Malta denounced for 'helping' Libyan coastguard intercept migrants and returning them to Libya

The captain of NGO vessel Mare Jonio says a Maltese military aircraft guided the Libyan coastguard to a migrant boat heading towards Lampedusa in what has been described as a breach of human rights

The Libyan coastguard is understood to have intercepted two migrant vessels with some 170 people on board over the past 24 hours (Photo: Libyan coastguard)
The Libyan coastguard is understood to have intercepted two migrant vessels with some 170 people on board over the past 24 hours (Photo: Libyan coastguard)

Malta stands accused by NGO vessel Mare Jonio of helping the Libyan coastguard locate and pick up some 100 migrants out at sea for return to Libya.

The migrants appear to have been intercepted by the Libyan coastguard some 15 nautical miles away from Malta’s search and rescue with the help of a Maltese military aircraft. The boat was heading towards Lampedusa.

It was the Mare Jonio’s captain who raised the alarm, accusing the Maltese authorities of ‘repatriating’ the migrants to an unsafe port in Libya.

Beppe Caccia, head of mission on Mare Jonio, a vessel belonging to NGO group Mediterranea, was quoted by Italian news outlet La Repubblica saying that it was a Maltese military plane that guided the Libyan coastguard vessel to the migrant boat.

The Mare Jonio had informed the rescue coordination centre in Rome it was ready to intervene but told to stay out because the Libyan navy was on its way.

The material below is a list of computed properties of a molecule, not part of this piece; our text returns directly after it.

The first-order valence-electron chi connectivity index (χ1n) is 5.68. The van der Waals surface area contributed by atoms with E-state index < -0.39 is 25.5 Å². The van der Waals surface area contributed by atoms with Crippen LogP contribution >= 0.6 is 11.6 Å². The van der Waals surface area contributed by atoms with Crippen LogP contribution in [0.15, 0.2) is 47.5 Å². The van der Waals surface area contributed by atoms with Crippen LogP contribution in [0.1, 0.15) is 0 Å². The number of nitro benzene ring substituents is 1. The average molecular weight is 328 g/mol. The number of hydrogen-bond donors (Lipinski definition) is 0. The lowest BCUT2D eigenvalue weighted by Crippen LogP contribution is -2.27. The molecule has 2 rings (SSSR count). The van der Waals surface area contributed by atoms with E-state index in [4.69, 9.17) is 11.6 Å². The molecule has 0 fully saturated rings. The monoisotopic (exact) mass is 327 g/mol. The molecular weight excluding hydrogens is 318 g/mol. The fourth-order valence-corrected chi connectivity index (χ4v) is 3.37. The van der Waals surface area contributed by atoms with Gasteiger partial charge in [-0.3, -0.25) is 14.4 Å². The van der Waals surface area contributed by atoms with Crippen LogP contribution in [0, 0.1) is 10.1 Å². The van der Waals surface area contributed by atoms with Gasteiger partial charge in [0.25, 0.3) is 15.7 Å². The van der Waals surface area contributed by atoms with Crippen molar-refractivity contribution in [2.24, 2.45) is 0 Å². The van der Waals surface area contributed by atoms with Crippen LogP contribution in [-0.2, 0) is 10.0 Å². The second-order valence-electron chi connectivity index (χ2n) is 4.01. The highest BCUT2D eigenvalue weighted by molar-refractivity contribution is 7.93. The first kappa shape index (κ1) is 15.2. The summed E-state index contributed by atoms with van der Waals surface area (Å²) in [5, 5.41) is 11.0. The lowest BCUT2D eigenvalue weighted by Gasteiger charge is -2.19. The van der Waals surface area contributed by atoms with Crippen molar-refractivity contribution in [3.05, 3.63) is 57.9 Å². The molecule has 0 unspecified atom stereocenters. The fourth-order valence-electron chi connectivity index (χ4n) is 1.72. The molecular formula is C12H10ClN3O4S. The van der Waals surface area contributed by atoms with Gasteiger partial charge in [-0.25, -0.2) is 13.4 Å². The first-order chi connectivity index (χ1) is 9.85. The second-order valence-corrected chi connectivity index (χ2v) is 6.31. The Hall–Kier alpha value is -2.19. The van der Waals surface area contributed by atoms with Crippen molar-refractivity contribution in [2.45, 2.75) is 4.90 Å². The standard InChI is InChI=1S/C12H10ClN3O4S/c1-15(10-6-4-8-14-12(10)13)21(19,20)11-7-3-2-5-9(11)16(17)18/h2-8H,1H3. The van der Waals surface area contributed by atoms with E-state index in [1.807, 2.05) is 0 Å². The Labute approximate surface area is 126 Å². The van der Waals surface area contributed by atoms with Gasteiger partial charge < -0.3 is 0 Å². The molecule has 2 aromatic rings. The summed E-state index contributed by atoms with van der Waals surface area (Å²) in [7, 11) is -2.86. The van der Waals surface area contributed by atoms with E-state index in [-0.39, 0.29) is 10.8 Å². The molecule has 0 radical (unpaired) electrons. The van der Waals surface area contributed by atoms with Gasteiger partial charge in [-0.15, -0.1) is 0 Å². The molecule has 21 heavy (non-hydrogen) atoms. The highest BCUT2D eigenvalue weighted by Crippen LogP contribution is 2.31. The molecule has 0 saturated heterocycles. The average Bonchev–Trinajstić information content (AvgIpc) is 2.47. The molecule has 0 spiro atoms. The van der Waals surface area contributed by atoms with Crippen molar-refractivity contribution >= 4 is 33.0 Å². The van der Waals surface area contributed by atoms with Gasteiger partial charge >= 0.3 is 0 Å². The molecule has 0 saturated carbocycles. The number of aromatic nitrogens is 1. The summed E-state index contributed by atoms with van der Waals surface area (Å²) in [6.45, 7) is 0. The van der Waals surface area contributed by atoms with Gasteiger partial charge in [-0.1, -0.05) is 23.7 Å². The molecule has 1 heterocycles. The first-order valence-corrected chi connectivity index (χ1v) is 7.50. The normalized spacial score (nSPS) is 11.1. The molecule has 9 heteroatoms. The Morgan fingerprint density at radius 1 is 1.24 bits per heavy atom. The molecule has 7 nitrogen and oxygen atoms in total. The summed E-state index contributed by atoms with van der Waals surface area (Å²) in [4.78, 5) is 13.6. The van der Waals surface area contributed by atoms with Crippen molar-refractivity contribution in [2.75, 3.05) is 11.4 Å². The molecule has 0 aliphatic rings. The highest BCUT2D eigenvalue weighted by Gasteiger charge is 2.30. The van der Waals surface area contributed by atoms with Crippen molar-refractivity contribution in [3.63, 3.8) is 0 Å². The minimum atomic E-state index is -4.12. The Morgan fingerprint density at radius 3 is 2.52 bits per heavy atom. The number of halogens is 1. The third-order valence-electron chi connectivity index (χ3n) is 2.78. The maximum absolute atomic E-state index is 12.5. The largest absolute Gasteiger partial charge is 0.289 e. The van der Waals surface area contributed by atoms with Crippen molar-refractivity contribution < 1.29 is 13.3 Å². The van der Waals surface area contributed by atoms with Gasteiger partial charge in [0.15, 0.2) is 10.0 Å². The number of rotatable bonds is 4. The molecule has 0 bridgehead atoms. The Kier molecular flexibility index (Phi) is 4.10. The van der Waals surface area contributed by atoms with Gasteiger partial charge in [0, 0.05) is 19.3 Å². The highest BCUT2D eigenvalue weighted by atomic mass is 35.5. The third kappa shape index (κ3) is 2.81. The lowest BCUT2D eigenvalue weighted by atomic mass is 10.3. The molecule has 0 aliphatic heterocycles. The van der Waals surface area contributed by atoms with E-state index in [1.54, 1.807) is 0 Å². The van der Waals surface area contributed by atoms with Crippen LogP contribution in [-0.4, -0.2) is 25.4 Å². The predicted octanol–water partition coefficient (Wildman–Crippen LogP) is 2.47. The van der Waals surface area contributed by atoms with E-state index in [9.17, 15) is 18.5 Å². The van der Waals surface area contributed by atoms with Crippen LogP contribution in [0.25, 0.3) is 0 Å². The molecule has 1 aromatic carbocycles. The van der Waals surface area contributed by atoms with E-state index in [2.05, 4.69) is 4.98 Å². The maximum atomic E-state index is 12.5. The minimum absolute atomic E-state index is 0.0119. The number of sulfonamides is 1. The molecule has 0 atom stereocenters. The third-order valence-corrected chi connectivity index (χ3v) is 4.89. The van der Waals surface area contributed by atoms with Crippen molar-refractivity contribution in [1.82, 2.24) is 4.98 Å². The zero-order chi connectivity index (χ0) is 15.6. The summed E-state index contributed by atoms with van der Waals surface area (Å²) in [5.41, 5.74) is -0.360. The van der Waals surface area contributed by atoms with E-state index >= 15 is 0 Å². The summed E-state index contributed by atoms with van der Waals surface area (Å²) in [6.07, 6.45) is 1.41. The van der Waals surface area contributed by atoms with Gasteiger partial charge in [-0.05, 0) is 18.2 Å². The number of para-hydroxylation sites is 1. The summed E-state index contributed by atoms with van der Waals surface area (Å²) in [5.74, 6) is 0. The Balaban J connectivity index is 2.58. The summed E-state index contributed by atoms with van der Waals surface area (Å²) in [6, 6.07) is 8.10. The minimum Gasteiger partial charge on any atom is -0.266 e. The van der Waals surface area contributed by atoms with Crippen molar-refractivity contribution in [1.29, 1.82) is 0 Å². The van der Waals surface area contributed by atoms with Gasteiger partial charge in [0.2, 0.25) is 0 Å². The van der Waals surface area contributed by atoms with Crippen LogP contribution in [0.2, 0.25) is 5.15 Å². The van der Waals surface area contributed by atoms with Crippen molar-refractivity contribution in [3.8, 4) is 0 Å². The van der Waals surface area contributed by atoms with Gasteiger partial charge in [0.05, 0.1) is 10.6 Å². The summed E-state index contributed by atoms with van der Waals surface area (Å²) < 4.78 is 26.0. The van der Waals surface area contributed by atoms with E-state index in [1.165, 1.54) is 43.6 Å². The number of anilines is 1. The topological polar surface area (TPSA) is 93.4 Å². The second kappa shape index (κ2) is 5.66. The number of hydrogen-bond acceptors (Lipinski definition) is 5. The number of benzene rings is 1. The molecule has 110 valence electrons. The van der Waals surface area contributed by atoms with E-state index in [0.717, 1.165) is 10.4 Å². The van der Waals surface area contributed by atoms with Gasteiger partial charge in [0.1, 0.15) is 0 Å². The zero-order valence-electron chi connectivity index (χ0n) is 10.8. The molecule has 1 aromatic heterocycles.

“We denounce this repatriation to an unsafe port, where human rights are not respected… this was a grave violation of human rights and international conventions,” Caccia said.

Mediterranea has called for "humanitarian corridors" to be created that would allow migrants escaping war and oppression to reach Europe safely.

This appears to have been the second migrant boat rescued by the Libyan coastguard in the space of a few hours.

On its Twitter feed, the Libyan coast guard said it rescued some 170 migrants on two boats.

Libya is currently gripped in civil strife after the forces of General Khalifa Haftar laid siege on the capital Tripoli. Fighting has displaced thousands of Libyans and forced the United Nations to relocate migrants held in detention centres in the capital.

The UN does not consider Libya a safe haven and has warned against sending migrants back to the country where they risk abuse and degrading treatment.

Malta and Italy have insisted over the past 18 months that the Libyan coastguard should be allowed to do its job within their area of competence, a position that has been heavily criticised by private rescue NGOs and human rights organisations.

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